Pat Farrell, the newish CIO of Suncorp, has delivered on the well-telegraphed change of outsource arrangements for its $15.5 billion of discretionary funds under management.
The bank will this week transition most of its $9 billion managed by Nikko Asset Management in Australia to several other managers.
The $7.7 billion, which is in cash and fixed interest, is to be transitioned mostly to PIMCO, BlackRock and QIC, plus a handful of others. There are also some Australian equities – about $200 million – and about $300 million in global equities still under management with Nikko following the expiry of an initial three-year deal that followed the Japanese company’s takeover of Tyndall in 2010, which was a Suncorp subsidiary.
For Nikko in Australia and its clients, the move confirmed last week is probably a good thing. It takes away the uncertainty about when its biggest client would move to a multi-manager strategy and it will allow for a new focus on Nikko’s value-add capabilities.
These include a best-in-class Asian equities capability, as you would expect, a large global multi-asset capability and a solid pure-value Australian equities capability, as well as London-based global fixed income.
Management of the Australian-sourced fixed income, which used to be run by the highly rated Roger Bridges, who retired earlier this year, is being transferred to the Nikko London office, to be run by Andre Severino, the head of fixed income for Europe and the US. There will be a team of 13 in both Sydney and London managing the global fixed income assets. Three people so far have lost their jobs as a result.
Sam Hallinan, Nikko’s head of Australia, said on Friday that the manager had been on a journey with Suncorp for a while as it transitioned to a multi-manager model. He said that the restructure, announced last week, gave Nikko a single “centre of excellence” in fixed income and allowed it to have a “globally connected hub”.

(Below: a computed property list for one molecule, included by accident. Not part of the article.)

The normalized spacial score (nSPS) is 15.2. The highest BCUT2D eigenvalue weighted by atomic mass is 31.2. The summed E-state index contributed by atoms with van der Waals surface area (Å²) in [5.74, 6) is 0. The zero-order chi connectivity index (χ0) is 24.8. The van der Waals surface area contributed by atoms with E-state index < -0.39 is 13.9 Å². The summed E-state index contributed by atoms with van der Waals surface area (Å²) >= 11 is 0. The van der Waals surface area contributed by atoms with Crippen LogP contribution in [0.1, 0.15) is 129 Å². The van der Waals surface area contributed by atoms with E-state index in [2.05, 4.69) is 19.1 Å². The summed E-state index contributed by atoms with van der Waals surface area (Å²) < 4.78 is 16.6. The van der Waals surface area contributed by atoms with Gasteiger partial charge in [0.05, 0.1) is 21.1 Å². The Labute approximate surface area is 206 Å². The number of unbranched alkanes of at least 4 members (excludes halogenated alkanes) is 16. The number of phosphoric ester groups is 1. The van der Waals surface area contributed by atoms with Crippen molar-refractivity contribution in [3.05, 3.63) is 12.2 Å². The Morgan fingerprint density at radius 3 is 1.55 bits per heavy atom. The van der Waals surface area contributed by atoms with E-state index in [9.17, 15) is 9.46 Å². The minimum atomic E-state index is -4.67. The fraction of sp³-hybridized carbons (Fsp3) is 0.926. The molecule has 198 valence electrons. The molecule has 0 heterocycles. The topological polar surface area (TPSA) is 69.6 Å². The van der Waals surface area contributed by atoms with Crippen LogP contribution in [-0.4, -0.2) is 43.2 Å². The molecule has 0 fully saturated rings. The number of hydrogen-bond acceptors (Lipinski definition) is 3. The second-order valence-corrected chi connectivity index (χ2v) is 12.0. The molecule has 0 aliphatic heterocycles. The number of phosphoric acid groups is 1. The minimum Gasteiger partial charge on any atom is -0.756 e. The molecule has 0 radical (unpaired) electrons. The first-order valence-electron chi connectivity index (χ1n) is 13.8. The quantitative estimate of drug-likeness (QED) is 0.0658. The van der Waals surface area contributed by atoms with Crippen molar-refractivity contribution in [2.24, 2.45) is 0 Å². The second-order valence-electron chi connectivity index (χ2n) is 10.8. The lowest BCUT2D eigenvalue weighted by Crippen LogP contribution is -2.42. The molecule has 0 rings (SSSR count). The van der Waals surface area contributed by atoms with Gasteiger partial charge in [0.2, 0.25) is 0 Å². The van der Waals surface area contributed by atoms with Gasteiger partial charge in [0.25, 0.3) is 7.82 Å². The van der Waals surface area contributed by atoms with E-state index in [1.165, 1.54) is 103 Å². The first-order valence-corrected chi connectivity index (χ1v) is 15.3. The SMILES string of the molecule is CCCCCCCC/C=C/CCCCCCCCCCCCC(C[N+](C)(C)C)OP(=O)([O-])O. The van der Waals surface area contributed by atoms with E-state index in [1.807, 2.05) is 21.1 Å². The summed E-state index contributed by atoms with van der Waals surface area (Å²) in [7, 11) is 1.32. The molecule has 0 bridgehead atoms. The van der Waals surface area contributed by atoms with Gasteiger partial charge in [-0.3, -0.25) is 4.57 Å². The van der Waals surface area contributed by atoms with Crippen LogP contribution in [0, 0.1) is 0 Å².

As part of the restructure, James Alexander, the head of Australian fixed income, would transfer to Singapore to join the multi-asset team, run by Australian Al Clark.
Hallinan declined to be drawn on other probably redundancies other than to say that when a manager lost a client as large and complex as Suncorp there was obviously a need to reorganise its business.
Suncorp had been moving toward a multi-manager model prior to the retirement of the previous CIO, Nick Basile, mid-way through last year, who built the infrastructure to administer the investment process. Basile was replaced by Pat Farrell, who was previously the CIO at BT Financial Group, where he ran the Advance and BT multi-manager platforms totaling about $30 billion.
Farrell was replaced at BTFG by the now-disgraced Martyn Wild. Corrin Collocott, the respected head of diversified portfolio management, is acting CIO while BTFG conducts a formal search for a full-time replacement CIO.
Greg Bright is publisher of Investor Strategy News (Australia)